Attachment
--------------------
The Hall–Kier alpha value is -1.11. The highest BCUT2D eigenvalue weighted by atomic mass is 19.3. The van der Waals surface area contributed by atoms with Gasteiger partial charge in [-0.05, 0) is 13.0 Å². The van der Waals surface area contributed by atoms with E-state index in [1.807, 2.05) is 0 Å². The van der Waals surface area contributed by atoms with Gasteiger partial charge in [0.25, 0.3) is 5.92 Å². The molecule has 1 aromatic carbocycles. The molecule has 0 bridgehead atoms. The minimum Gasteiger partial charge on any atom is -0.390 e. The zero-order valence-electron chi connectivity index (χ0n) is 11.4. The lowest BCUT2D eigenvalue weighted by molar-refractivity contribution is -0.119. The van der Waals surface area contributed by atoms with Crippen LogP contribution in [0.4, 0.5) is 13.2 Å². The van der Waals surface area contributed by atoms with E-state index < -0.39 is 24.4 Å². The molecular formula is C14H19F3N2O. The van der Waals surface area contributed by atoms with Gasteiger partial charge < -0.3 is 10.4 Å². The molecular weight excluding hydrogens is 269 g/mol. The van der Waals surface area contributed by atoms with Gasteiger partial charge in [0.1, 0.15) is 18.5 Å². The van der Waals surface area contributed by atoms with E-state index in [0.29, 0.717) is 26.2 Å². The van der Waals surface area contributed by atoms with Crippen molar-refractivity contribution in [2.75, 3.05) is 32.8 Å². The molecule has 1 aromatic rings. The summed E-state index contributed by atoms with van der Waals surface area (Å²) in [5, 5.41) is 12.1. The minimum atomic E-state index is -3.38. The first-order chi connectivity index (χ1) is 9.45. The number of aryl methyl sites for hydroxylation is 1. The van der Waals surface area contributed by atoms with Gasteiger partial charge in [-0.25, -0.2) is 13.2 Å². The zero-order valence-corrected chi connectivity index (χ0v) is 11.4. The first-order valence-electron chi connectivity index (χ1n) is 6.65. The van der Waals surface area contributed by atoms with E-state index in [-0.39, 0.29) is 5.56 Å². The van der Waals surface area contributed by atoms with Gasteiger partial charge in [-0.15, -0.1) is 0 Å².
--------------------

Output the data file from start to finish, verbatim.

The Hall–Kier alpha value is -1.11. The highest BCUT2D eigenvalue weighted by atomic mass is 19.3. The van der Waals surface area contributed by atoms with Gasteiger partial charge in [-0.05, 0) is 13.0 Å². The van der Waals surface area contributed by atoms with E-state index in [1.807, 2.05) is 0 Å². The van der Waals surface area contributed by atoms with Gasteiger partial charge in [0.25, 0.3) is 5.92 Å². The molecule has 1 aromatic carbocycles. The molecule has 0 bridgehead atoms. The minimum Gasteiger partial charge on any atom is -0.390 e. The zero-order valence-electron chi connectivity index (χ0n) is 11.4. The lowest BCUT2D eigenvalue weighted by molar-refractivity contribution is -0.119. The van der Waals surface area contributed by atoms with Crippen LogP contribution in [0.4, 0.5) is 13.2 Å². The van der Waals surface area contributed by atoms with E-state index < -0.39 is 24.4 Å². The molecular formula is C14H19F3N2O. The van der Waals surface area contributed by atoms with Gasteiger partial charge < -0.3 is 10.4 Å². The molecular weight excluding hydrogens is 269 g/mol. The van der Waals surface area contributed by atoms with Gasteiger partial charge in [0.1, 0.15) is 18.5 Å². The van der Waals surface area contributed by atoms with E-state index in [0.29, 0.717) is 26.2 Å². The van der Waals surface area contributed by atoms with Crippen molar-refractivity contribution in [2.75, 3.05) is 32.8 Å². The molecule has 1 aromatic rings. The summed E-state index contributed by atoms with van der Waals surface area (Å²) in [5, 5.41) is 12.1. The minimum atomic E-state index is -3.38. The first-order chi connectivity index (χ1) is 9.45. The number of aryl methyl sites for hydroxylation is 1. The van der Waals surface area contributed by atoms with Gasteiger partial charge in [-0.25, -0.2) is 13.2 Å². The zero-order valence-corrected chi connectivity index (χ0v) is 11.4. The first-order valence-electron chi connectivity index (χ1n) is 6.65. The van der Waals surface area contributed by atoms with E-state index in [-0.39, 0.29) is 5.56 Å². The van der Waals surface area contributed by atoms with Gasteiger partial charge in [-0.15, -0.1) is 0 Å².